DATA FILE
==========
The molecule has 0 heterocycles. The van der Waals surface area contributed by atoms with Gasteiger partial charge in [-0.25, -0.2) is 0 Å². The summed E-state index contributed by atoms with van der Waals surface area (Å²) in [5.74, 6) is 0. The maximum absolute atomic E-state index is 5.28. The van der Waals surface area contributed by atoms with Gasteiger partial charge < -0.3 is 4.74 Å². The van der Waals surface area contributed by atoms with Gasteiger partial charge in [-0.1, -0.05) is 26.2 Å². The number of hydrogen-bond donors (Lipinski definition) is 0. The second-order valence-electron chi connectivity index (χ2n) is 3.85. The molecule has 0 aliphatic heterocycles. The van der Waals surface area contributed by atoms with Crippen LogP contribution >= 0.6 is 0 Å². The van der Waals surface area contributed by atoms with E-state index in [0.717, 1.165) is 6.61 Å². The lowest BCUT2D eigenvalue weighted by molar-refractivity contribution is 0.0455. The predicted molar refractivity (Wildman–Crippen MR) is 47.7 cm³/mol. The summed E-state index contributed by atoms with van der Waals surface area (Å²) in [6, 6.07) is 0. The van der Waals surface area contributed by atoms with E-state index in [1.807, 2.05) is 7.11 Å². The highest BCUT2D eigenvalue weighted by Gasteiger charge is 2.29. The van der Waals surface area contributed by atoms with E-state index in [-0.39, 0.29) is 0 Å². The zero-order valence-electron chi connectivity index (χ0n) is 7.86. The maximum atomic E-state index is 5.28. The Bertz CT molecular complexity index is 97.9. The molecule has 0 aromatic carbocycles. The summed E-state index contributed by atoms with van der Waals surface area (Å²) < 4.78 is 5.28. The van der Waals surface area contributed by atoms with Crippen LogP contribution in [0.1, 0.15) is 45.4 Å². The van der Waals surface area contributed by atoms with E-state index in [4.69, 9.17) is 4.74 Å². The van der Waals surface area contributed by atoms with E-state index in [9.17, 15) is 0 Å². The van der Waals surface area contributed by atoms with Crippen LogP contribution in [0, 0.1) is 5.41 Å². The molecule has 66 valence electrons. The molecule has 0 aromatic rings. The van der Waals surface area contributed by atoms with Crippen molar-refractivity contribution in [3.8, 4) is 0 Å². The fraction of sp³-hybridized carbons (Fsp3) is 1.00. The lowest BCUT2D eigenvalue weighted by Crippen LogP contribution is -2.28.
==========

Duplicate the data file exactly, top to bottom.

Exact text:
The molecule has 0 heterocycles. The van der Waals surface area contributed by atoms with Gasteiger partial charge in [-0.25, -0.2) is 0 Å². The summed E-state index contributed by atoms with van der Waals surface area (Å²) in [5.74, 6) is 0. The maximum absolute atomic E-state index is 5.28. The van der Waals surface area contributed by atoms with Gasteiger partial charge < -0.3 is 4.74 Å². The van der Waals surface area contributed by atoms with Gasteiger partial charge in [-0.1, -0.05) is 26.2 Å². The number of hydrogen-bond donors (Lipinski definition) is 0. The second-order valence-electron chi connectivity index (χ2n) is 3.85. The molecule has 0 aliphatic heterocycles. The van der Waals surface area contributed by atoms with Crippen LogP contribution >= 0.6 is 0 Å². The van der Waals surface area contributed by atoms with E-state index in [0.717, 1.165) is 6.61 Å². The lowest BCUT2D eigenvalue weighted by molar-refractivity contribution is 0.0455. The predicted molar refractivity (Wildman–Crippen MR) is 47.7 cm³/mol. The summed E-state index contributed by atoms with van der Waals surface area (Å²) in [6, 6.07) is 0. The van der Waals surface area contributed by atoms with E-state index in [1.807, 2.05) is 7.11 Å². The highest BCUT2D eigenvalue weighted by Gasteiger charge is 2.29. The van der Waals surface area contributed by atoms with E-state index in [-0.39, 0.29) is 0 Å². The zero-order valence-electron chi connectivity index (χ0n) is 7.86. The maximum atomic E-state index is 5.28. The Bertz CT molecular complexity index is 97.9. The molecule has 0 aromatic carbocycles. The summed E-state index contributed by atoms with van der Waals surface area (Å²) < 4.78 is 5.28. The van der Waals surface area contributed by atoms with Crippen LogP contribution in [0.1, 0.15) is 45.4 Å². The van der Waals surface area contributed by atoms with E-state index in [4.69, 9.17) is 4.74 Å². The van der Waals surface area contributed by atoms with E-state index in [9.17, 15) is 0 Å². The van der Waals surface area contributed by atoms with Crippen LogP contribution in [0, 0.1) is 5.41 Å². The molecule has 66 valence electrons. The molecule has 0 aromatic rings. The van der Waals surface area contributed by atoms with Crippen molar-refractivity contribution in [3.8, 4) is 0 Å². The fraction of sp³-hybridized carbons (Fsp3) is 1.00. The lowest BCUT2D eigenvalue weighted by Crippen LogP contribution is -2.28.